Our esteemed Compensation Café editor, Ann Bares, recently conducted a survey on the annual salary merit increase and potential changes afoot (read the results of the survey in Ann’s post on Compensation Force). It seems compensation pros are considering changes, but few are making the leap yet.
But then my highly unscientific poll method of asking colleagues and friends about their experience with or recommendations for the annual compensation increase process (by whatever name you want to call it – merit increase, raise, cost-of-living increase) shows deep dissatisfaction with the status quo. Here’s just one example that’s illustrative of many of the stories I heard.
The husband of a member of my team has been working for the same very large, global organization for the last 30 years. For much of that time, he’s worked with the same group of people who know each other quite well. So when everyone on the team received a 2 percent “merit increase” (as this company does use the classic differentiation scale of 1-5 with higher merit increases supposedly going to those who receive a 5 rating), it wasn’t surprising for people to grouse to each other about not only the low increase but how everyone received exactly the same increase, though performance ratings did vary.
Adding insult to injury, the price for a cup of coffee in the café also went up on the same day, leading to the inevitable result of people complaining their entire merit increase now went straight back to the company to fund the increasing cost of their daily caffeine habit.
Of course, one story does not a trend make; however, multiple sources are showing merit increases no longer align to cost of living increases. It’s clear even companies with the best of intentions for compensation cannot compete for top talent based on pay alone.
A recent survey from CareerBliss proved the point, even in the highly competitive tech industry in Silicon Valley. (Direct content from CareerBliss is available here.) Heidi Golledge, CEO and co-founder of Career Bliss, had this to say about the survey results, in which Intuit employees were found to be the happiest employees in tech:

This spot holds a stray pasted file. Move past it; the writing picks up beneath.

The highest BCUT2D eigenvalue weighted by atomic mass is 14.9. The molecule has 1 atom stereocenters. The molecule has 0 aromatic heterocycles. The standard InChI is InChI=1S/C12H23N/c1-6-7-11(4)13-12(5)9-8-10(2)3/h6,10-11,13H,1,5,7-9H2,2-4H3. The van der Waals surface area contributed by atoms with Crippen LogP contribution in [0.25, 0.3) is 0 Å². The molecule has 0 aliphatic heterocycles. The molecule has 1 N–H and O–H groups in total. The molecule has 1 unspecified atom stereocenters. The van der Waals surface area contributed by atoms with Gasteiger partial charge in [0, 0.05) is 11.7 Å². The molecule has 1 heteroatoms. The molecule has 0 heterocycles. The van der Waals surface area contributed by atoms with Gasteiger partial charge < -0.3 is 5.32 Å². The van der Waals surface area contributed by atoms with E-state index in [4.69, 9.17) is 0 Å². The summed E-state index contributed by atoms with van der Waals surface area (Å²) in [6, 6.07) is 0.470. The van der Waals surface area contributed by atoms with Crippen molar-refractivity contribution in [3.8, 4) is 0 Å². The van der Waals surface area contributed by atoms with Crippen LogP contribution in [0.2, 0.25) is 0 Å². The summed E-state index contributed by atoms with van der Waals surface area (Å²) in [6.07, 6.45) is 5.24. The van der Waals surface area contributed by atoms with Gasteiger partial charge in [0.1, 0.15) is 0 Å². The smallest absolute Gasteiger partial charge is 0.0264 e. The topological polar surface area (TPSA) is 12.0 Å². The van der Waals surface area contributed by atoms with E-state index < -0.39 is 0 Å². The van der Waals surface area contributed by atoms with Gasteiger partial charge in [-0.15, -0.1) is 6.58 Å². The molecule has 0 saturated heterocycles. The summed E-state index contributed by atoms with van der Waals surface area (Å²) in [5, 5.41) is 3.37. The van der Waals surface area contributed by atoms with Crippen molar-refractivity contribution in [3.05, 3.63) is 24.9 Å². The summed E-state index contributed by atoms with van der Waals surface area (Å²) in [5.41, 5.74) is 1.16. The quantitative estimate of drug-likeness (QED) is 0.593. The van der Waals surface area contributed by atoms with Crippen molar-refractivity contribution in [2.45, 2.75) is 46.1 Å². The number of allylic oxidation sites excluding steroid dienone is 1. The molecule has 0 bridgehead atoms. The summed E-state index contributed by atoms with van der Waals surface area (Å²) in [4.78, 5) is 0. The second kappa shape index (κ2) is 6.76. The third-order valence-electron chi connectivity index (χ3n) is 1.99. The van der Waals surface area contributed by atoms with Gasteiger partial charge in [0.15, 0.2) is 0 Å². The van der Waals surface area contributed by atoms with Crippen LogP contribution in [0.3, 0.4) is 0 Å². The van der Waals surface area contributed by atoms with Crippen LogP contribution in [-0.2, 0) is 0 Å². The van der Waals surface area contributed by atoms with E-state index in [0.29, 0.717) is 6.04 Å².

"CareerBliss also found salary was not a huge factor in determining employee satisfaction. For example, Yahoo, which ranked eighth on our list, has one of the highest average salary listings — $87,000 a year, whereas Intuit’s average salary is $77,000 a year — once again proving money does not necessarily buy happiness at work. When it comes to tech, folks feel happy creating the latest technology and being part of a cool culture with friends at work."
Differentiate on Culture
In today’s workforce, culture is your differentiator. Anyone can copy your compensation plan. Anyone can one-up you on pay to try to draw your best talent away. But your unique culture – how your employees engage with each other, with customers, and with the greater purpose of your organization – can never be copied. Sure, people may self-select out of your culture because it’s not the right fit for them, but that serves to strengthen your culture further.
Where does your organization put retention and recruiting emphasis? On culture or on pay and benefits? Which do you see as most powerful for differentiation to retain highly sought after employees?
As Globoforce’s Head of Strategic Consulting, Derek Irvine is an internationally minded management professional with over 20 years of experience helping global companies set a higher ambition for global strategic employee recognition, leading workshops, strategy meetings and industry sessions around the world. His articles on fostering and managing a culture of appreciation through strategic recognition have been published in Businessweek, Workspan and HR Management. Derek splits his time between Dublin and Boston. Follow Derek on Twitter at @DerekIrvine.